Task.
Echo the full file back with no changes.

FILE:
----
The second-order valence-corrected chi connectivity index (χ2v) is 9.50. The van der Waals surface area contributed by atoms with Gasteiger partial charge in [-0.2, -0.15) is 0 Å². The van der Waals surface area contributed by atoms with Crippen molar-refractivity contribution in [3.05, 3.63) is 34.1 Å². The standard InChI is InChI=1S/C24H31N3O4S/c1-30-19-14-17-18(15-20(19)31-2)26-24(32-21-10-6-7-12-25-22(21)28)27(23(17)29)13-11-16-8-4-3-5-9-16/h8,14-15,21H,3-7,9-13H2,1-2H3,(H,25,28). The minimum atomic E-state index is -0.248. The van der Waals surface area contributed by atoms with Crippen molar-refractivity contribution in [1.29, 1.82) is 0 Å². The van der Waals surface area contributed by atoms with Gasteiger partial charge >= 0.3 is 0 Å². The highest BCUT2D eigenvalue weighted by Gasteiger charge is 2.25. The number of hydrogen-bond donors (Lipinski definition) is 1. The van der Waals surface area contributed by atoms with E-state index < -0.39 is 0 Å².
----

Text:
The second-order valence-corrected chi connectivity index (χ2v) is 9.50. The van der Waals surface area contributed by atoms with Gasteiger partial charge in [-0.2, -0.15) is 0 Å². The van der Waals surface area contributed by atoms with Crippen molar-refractivity contribution in [3.05, 3.63) is 34.1 Å². The standard InChI is InChI=1S/C24H31N3O4S/c1-30-19-14-17-18(15-20(19)31-2)26-24(32-21-10-6-7-12-25-22(21)28)27(23(17)29)13-11-16-8-4-3-5-9-16/h8,14-15,21H,3-7,9-13H2,1-2H3,(H,25,28). The minimum atomic E-state index is -0.248. The van der Waals surface area contributed by atoms with Crippen molar-refractivity contribution in [1.29, 1.82) is 0 Å². The van der Waals surface area contributed by atoms with Gasteiger partial charge >= 0.3 is 0 Å². The highest BCUT2D eigenvalue weighted by Gasteiger charge is 2.25. The number of hydrogen-bond donors (Lipinski definition) is 1. The van der Waals surface area contributed by atoms with E-state index < -0.39 is 0 Å².